Wreck of the Nordic
This recount of the wreck of the Nordic was compiled from recollections from locals, including Murray and Rose Aitken, Colin Burrell, Lyn Sissons and Ron Keith as well as newspaper articles about the salvage operation.
In the weekend before Easter 1962 the 26-foot keeler “Nordic” was at sea, motoring through a bad storm off the coast of Leigh. On board were a couple with their two young children asleep in the cabin below. The mother went to check on the children and discovered her little girl had died from carbon monoxide poisoning from the fumes from the motor leaking into the cabin. The boy was in a bad way. They turned and headed for Leigh but in the confusion of the pohutukawa branches moving about in the storm they mistook the lights from the township as harbour lights and were driven onto the rocks in a tiny bay just south of the harbour. Despite the treacherous sea and high winds many locals from the town came down to help, braving the pounding surf to bring back the occupants, carrying children up the cliffs to the waiting ambulance, and securing the yacht. Leigh residents Lewis Aitken, Peter Burrell and Fred Franich earned Humane Society bravery awards for their efforts that night. Another man, who is believed to have been a visitor to the area, was also given an award. The bay is still referred to as Nordic Bay by locals in memory of the tragedy.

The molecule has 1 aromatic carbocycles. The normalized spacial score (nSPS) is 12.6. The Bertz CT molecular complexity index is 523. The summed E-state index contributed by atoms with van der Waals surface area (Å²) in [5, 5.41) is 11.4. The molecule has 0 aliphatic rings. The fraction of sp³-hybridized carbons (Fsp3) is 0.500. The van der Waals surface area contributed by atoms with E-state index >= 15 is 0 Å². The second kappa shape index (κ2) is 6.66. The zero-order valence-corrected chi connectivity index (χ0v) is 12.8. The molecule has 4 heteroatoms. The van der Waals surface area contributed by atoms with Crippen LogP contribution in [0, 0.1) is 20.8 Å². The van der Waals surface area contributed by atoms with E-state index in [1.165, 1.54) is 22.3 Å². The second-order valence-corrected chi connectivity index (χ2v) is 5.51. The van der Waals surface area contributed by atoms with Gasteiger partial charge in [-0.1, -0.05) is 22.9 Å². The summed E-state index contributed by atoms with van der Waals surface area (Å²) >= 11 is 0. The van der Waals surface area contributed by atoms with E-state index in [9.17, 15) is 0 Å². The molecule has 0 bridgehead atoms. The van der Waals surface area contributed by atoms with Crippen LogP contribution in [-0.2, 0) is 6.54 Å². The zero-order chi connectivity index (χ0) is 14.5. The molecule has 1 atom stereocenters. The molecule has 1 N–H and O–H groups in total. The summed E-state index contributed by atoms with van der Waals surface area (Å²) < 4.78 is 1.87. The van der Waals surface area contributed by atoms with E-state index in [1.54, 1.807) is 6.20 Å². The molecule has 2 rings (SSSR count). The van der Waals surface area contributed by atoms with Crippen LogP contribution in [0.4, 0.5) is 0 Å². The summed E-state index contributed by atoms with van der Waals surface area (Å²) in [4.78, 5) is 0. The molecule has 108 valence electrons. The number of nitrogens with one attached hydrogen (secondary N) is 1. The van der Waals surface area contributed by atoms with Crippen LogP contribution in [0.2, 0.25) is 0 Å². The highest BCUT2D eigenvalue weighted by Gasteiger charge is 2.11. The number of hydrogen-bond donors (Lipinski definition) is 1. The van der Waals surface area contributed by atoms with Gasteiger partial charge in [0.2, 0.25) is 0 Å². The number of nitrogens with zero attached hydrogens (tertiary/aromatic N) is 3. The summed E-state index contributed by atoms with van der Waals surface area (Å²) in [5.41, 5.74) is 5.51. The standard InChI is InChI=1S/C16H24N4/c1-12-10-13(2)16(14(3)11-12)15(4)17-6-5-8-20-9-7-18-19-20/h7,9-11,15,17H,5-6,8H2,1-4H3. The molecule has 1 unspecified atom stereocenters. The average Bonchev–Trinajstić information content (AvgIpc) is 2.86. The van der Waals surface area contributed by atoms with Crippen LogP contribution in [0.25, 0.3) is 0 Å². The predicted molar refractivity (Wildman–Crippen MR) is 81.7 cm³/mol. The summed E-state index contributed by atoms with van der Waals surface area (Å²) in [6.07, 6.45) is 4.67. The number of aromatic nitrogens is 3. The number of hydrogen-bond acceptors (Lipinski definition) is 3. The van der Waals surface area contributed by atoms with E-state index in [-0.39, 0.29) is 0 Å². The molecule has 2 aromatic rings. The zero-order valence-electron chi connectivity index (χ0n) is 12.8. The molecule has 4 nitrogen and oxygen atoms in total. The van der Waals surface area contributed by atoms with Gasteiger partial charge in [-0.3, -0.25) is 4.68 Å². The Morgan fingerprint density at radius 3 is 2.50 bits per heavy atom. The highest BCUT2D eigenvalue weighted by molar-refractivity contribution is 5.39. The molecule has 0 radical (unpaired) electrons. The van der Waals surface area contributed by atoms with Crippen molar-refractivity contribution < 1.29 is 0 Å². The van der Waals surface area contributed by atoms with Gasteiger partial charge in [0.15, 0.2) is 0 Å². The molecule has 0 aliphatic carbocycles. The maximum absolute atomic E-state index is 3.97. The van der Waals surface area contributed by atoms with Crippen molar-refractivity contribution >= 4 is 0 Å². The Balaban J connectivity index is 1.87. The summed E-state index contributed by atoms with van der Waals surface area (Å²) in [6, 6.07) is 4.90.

In the days afterwards the yacht was salvaged by Claude Greenwood, who purchased it from the insurance company for £80. The lead keel was removed and the yacht was towed round to the Whangateau slip supported by oil drums. Claude and his son Howard along with several friends rebuilt the yacht, and 17 months later 300 locals came to watch it being relaunched into the Whangateau harbour before being moored at Ti Point. It had many good years cruising round the Hauraki Gulf and Coromandel Peninsula.
These photos were taken by Vern Smith of the recovery effort the next morning and of the repair work at Whangateau boat yard.